Redemption is the work of God, not of human beings, so be careful and do not listen to “fundamentalists” who claim holiness comes through following certain laws, Pope Francis said during his weekly general audience.
The belief that holiness comes by observing particular laws “leads us to a rigid religiosity, a rigidity that eliminates that freedom of the Spirit which Christ’s redemption gives us. Beware of this rigidity that they propose,” he said Sept. 1 to those gathered in the Paul VI audience hall at the Vatican.
God’s saving grace is received through faith in the Gospel message of Christ’s death and resurrection, and God invites people to rejoice in the righteousness received through that faith in Christ, he said.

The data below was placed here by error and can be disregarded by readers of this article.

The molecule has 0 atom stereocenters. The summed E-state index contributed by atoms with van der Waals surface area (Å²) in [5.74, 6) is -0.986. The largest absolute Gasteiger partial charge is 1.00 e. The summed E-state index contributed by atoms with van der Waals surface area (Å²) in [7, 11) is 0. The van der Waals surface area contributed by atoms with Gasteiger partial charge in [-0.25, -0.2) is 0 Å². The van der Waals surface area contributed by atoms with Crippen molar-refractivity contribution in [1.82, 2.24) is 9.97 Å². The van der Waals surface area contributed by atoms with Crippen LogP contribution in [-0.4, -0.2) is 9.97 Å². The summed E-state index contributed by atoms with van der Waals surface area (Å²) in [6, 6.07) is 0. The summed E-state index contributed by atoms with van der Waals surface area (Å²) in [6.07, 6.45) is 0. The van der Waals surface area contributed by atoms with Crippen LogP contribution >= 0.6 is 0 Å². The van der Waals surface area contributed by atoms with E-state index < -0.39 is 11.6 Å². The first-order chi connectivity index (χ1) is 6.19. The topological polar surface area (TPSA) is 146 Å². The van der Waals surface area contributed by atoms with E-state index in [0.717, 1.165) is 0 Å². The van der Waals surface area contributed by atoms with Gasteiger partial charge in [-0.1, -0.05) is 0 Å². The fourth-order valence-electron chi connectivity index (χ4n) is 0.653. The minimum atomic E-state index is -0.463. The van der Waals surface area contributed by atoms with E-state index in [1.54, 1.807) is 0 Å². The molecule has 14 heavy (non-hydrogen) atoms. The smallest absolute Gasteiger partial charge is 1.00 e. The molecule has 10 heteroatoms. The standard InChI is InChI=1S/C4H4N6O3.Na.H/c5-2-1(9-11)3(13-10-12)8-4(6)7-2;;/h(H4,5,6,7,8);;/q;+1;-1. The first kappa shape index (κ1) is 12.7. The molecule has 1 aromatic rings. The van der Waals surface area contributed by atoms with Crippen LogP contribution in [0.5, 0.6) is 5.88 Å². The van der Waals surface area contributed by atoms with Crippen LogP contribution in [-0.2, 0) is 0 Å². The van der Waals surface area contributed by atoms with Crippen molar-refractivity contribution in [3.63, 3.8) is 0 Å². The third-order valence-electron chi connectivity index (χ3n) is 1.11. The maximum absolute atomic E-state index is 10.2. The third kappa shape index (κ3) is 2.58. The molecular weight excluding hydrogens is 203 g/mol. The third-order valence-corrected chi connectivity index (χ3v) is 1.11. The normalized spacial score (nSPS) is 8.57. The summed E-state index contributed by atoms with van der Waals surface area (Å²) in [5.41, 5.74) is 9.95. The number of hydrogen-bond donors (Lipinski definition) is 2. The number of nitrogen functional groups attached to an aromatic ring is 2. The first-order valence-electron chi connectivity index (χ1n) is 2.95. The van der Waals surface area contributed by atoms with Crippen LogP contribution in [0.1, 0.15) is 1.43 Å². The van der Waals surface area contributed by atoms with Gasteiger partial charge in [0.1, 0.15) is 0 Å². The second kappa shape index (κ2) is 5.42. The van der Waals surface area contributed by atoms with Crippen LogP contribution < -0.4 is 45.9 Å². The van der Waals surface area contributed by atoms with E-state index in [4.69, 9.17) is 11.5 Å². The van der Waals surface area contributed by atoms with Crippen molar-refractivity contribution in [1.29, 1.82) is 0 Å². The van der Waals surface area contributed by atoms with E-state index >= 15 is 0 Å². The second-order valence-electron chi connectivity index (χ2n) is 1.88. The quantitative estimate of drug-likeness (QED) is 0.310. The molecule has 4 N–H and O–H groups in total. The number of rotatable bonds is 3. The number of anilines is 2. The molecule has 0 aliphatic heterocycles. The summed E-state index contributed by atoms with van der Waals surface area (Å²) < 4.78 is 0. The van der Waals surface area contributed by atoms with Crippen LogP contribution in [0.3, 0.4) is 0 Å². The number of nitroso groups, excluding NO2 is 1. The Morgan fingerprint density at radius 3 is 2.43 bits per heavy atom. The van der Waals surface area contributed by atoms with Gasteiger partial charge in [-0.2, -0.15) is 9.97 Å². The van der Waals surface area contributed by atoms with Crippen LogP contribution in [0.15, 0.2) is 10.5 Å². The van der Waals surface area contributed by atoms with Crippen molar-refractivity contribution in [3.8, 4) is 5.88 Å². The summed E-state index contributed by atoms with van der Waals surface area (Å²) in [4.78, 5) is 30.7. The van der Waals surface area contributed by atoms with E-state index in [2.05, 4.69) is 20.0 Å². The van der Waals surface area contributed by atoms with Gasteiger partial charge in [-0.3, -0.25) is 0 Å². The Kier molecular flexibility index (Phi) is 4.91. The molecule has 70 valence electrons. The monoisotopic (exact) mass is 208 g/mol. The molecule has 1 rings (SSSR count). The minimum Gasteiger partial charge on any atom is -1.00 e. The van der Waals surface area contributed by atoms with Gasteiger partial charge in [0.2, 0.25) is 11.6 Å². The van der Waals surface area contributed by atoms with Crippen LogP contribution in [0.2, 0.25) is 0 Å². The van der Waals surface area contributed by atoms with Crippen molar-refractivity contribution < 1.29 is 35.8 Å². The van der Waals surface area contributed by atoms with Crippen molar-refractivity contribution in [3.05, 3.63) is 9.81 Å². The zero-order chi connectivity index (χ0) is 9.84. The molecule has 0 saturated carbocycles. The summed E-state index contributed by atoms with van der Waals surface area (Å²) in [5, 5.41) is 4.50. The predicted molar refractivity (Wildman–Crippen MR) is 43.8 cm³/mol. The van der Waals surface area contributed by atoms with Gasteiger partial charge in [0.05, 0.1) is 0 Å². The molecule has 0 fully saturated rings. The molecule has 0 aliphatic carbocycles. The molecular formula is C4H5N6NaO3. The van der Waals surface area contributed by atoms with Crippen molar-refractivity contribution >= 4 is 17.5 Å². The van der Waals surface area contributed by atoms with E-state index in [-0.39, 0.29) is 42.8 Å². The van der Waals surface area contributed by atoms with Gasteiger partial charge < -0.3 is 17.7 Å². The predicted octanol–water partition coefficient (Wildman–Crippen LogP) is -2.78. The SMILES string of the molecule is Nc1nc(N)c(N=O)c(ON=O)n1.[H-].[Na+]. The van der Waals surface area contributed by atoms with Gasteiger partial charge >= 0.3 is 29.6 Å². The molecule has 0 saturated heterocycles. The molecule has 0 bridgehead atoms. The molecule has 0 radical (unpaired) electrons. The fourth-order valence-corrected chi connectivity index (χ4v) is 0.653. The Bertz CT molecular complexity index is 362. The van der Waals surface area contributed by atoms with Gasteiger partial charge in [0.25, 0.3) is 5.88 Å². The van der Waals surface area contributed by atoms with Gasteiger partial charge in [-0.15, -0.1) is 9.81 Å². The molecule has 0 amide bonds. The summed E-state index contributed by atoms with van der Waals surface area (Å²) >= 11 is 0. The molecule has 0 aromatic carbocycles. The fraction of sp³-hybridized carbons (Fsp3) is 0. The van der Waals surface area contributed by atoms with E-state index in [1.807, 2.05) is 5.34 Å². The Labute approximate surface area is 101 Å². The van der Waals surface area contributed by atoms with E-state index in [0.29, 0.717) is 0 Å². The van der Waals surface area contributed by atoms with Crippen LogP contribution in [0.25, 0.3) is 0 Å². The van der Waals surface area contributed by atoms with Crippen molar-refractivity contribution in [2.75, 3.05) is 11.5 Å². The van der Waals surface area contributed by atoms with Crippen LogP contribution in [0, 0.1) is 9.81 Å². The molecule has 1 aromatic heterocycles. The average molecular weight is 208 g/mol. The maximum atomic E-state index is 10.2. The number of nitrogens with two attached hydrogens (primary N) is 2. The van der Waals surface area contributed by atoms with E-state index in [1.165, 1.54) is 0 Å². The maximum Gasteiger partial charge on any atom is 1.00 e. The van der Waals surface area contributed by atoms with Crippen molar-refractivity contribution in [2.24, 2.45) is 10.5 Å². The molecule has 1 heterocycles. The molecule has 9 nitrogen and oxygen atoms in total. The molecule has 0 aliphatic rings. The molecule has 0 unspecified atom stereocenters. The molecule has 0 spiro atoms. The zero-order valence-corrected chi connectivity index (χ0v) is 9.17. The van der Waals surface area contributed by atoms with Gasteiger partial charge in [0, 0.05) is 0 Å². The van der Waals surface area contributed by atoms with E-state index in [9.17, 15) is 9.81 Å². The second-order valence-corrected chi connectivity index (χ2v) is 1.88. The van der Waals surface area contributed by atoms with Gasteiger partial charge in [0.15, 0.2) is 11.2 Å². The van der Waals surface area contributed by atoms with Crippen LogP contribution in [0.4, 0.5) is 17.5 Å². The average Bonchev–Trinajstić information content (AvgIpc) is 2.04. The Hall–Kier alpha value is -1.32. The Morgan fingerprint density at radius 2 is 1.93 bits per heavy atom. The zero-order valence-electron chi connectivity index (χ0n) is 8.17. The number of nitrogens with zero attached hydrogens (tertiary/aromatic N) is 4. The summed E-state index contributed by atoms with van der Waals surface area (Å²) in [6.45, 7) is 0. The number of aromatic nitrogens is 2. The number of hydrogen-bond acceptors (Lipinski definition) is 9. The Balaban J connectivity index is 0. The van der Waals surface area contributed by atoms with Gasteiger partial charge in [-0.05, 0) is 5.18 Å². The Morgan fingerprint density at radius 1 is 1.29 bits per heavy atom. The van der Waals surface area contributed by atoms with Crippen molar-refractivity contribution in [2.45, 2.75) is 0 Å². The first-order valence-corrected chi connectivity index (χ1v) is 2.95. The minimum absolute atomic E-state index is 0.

The Pope continued his series of talks on St Paul’s Letter to the Galatians by looking at the apostle’s explanation of justification by faith and of graces flowing from the Spirit, not from works of the law.
However, before beginning his cate-chesis, the Pope spoke off-the-cuff to explain the context and purpose of the weekly audience talks, which are usually in-depth reflections on many aspects of church teaching. The Pope said the teachings in St. Paul’s letter were not anything new or “my own thing.”
“What we are studying is what St. Paul says during a very serious conflict” in Galatia. “They are not things that someone invented. No. It is something that happened at the time and that can repeat itself,” he said, referring to the apostle’s attempts to correct those who were tempted to believe a person is justified through works of the law, not faith in Christ’s redemptive action.
The Pope said, “This is simply a catechesis on the Word of God expressed in the letter of St. Paul to the Galatians. It is not something else. Always keep this in mind.”